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Chapter 8—Luther Before the Diet
A new emperor, Charles V, had ascended the throne of Germany, and the emissaries of Rome hastened to present their congratulations and induce the monarch to employ his power against the Reformation. On the other hand, the elector of Saxony, to whom Charles was in great degree indebted for his crown, entreated him to take no step against Luther until he should have granted him a hearing. The emperor was thus placed in a position of great perplexity and embarrassment. The papists would be satisfied with nothing short of an imperial edict sentencing Luther to death. The elector had declared firmly that “neither his imperial majesty nor any other person had shown that Luther’s writings had been refuted;” therefore he requested “that Dr. Luther should be furnished with a safe-conduct, so that he might appear before a tribunal of learned, pious, and impartial judges.”—D’Aubigne, b. 6, ch. 11.
The attention of all parties was now directed to the assembly of the German states which convened at Worms soon after the accession of Charles to the empire. There were important political questions and interests to be considered by this national council; for the first time the princes of Germany were to meet their youthful monarch in deliberative assembly. From all parts of the fatherland had come the dignitaries of church and state. Secular lords, highborn, powerful, and jealous of their hereditary rights; princely ecclesiastics, flushed with their conscious superiority in rank and power; courtly knights and their armed retainers; and ambassadors from foreign and distant lands,—all gathered at Worms. Yet in that vast assembly the subject that excited the deepest interest was the cause of the Saxon Reformer.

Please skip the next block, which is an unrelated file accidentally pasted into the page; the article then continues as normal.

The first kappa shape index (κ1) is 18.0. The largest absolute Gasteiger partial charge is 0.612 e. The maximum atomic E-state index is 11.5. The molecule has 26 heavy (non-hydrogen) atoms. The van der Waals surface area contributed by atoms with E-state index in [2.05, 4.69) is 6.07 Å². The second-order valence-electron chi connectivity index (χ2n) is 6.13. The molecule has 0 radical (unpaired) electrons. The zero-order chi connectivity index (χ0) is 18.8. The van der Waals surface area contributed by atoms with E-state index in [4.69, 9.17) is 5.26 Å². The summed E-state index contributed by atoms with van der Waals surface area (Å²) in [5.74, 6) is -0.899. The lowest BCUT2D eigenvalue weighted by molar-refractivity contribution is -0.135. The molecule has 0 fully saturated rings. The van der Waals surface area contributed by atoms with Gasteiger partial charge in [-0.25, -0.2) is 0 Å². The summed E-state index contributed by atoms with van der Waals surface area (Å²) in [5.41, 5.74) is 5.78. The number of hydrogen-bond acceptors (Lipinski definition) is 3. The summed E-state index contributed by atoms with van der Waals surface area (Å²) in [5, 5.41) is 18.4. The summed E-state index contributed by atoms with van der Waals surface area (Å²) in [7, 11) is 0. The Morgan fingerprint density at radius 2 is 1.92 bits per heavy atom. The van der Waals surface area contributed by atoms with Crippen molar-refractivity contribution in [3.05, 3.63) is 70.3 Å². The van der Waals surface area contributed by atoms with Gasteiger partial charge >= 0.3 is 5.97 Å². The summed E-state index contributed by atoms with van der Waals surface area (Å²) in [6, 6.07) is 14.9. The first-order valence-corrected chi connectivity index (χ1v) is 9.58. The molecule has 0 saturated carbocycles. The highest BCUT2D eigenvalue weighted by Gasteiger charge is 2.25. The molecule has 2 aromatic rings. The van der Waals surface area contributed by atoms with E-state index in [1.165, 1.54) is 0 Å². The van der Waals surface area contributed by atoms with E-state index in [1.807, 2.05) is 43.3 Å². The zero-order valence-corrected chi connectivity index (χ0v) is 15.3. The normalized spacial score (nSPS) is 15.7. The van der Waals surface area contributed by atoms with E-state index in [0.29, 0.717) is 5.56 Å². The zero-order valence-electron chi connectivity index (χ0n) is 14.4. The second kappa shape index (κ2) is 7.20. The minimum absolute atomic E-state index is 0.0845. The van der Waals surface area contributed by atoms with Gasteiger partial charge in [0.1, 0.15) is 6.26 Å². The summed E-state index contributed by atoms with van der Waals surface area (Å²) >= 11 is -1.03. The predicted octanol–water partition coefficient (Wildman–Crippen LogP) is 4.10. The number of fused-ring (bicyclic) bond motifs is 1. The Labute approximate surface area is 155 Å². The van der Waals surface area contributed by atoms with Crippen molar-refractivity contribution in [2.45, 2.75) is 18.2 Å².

Charles had previously directed the elector to bring Luther with him to the Diet, assuring him of protection, and promising a free discussion, with competent persons, of the questions in dispute. Luther was anxious to appear before the emperor. His health was at this time much impaired; yet he wrote to the elector: “If I cannot go to Worms in good health, I will be carried there, sick as I am. For if the emperor calls me, I cannot doubt that it is the call of God Himself. If they desire to use violence against me, and that is very probable (for it is not for their instruction that they order me to appear), I place the matter in the Lord’s hands. He still lives and reigns who preserved the three young men in the burning fiery furnace. If He will not save me, my life is of little consequence. Let us only prevent the gospel from being exposed to the scorn of the wicked, and let us shed our blood for it, for fear they should triumph. It is not for me to decide whether my life or my death will contribute most to the salvation of all…. You may expect everything from me… except flight and recantation. Fly I cannot, and still less retract.”—Ibid., b. 7, ch. 1.